REACH debate coming to a head

After two years of heated discussion and controversy, MEPs and lobbyists are gearing up for a decisive clash as the draft REACH bill goes to the EU Parliament in a first reading vote

Before 1981, chemical companies were not obliged to formally produce safety data for their products before they were allowed onto European markets. Authorities could place bans or restrictions on chemical products only when they could prove that they were unsafe to human health or to the environment.

The proposed REACH regulation (click here to view) would require health and environmental assessments for more than 30,000 chemicals and substances. It proposes reversing the burden of proof from the authorities to the companies. In future, the idea is that companies would have to provide health and safety data for each one of these products or substances.

The autumn will be a decisive period for the draft EU chemicals regulation, with the Parliament voting - possibly in late October - over what has already been described as one of the biggest lobbying debates within the EU.

A great deal of ammunition has already been used by both sides - mainly environmental groups insisting on strict controls and industry demanding more flexible and workable solutions - leading many to believe a major redraft of the bill to be highly unlikely. However, there is always some degree of uncertainty with every Parliament vote and predictions are rife over where each one of the 732 MEPs will choose to stand.

In Parliament, a head-on confrontation is currently brewing between the EPP-ED with their German rapporteur Hartmut Nassauer MEP and the Group of European Socialists - supported by the Greens and former communists of the GUE. At the heart of the issues remaining for debate is the SME sector - on which most attention has been focused in recent months. Those opposing the regulation, claim REACH would be too costly and burdensome for small companies who produce chemicals or use them as a crucial part of their production processes - i.e. downstream users.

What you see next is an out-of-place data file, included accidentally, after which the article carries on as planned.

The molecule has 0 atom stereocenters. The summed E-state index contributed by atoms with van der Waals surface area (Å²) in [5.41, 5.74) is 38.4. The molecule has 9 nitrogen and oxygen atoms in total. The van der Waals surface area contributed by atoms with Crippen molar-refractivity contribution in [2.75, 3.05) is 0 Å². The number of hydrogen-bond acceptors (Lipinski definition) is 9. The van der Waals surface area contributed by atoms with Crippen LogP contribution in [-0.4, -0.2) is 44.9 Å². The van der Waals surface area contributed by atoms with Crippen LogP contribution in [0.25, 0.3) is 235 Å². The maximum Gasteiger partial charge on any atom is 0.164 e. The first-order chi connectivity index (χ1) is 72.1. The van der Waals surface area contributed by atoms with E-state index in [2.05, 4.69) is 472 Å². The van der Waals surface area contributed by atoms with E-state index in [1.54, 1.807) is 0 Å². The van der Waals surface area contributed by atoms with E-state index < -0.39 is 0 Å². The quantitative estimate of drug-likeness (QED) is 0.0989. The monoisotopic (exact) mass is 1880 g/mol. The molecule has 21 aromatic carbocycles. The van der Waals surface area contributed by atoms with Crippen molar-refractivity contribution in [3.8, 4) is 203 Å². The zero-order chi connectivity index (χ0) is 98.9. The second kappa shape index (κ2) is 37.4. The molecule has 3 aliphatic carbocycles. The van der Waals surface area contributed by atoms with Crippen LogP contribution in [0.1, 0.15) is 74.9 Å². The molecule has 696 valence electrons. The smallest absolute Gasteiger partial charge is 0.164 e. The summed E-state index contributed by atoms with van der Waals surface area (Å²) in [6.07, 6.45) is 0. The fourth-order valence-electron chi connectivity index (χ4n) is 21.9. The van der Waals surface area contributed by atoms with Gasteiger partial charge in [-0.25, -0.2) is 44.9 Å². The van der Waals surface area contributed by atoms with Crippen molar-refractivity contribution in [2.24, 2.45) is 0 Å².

The Socialists have a clear advantage, as their representative - Guido Sacconi MEP (Italy) - is reporting for the Environment Committee, which was designated as the leading Parliament Committee on the REACH regulation.

Revealing his strategy before the summer break, Sacconi claims he put forward proposals that address SMEs' concerns that REACH would be too costly for small companies and, eventually, drive them out of business.

His proposals include making data available to SMEs free of charge 13 years after REACH enters into force (instead of 11) and enabling the Commission to review the directive after six years, to cater for the lower-volume chemicals still awaiting testing.

Industry, at the time, described Sacconi's proposal as 'a good start' - but said it did not resolve concerns from bigger producers of chemicals concerning patent protection. "If companies cannot protect their production secrets, there is a problem" - according to a representative of the European Chemical Industry Council (CEFIC). Eight other committees are set to give their opinion on the draft, but it is clear that the most influential will be the Internal Market Committee and its rapporteur, Hartmut Nassauer.

The German MEP already made his position clear in May, when he unveiled proposals to improve the workability of REACH in a series of amendments that would see companies test chemicals according to the risks they pose to health and the environment - as opposed to the volumes imported or produced.

The Greens have criticised Nassauer and the EPP for being the mouthpiece of the chemicals industry. However, on Nassauer's side will be numbers - as, with 268 members, the chamber is clearly dominated by the centre-right EPP-ED Group. By comparison, the Socialists - the second largest group in the European Parliament - only have 200 members, while the Greens and GUE having 42 and 41 respectively.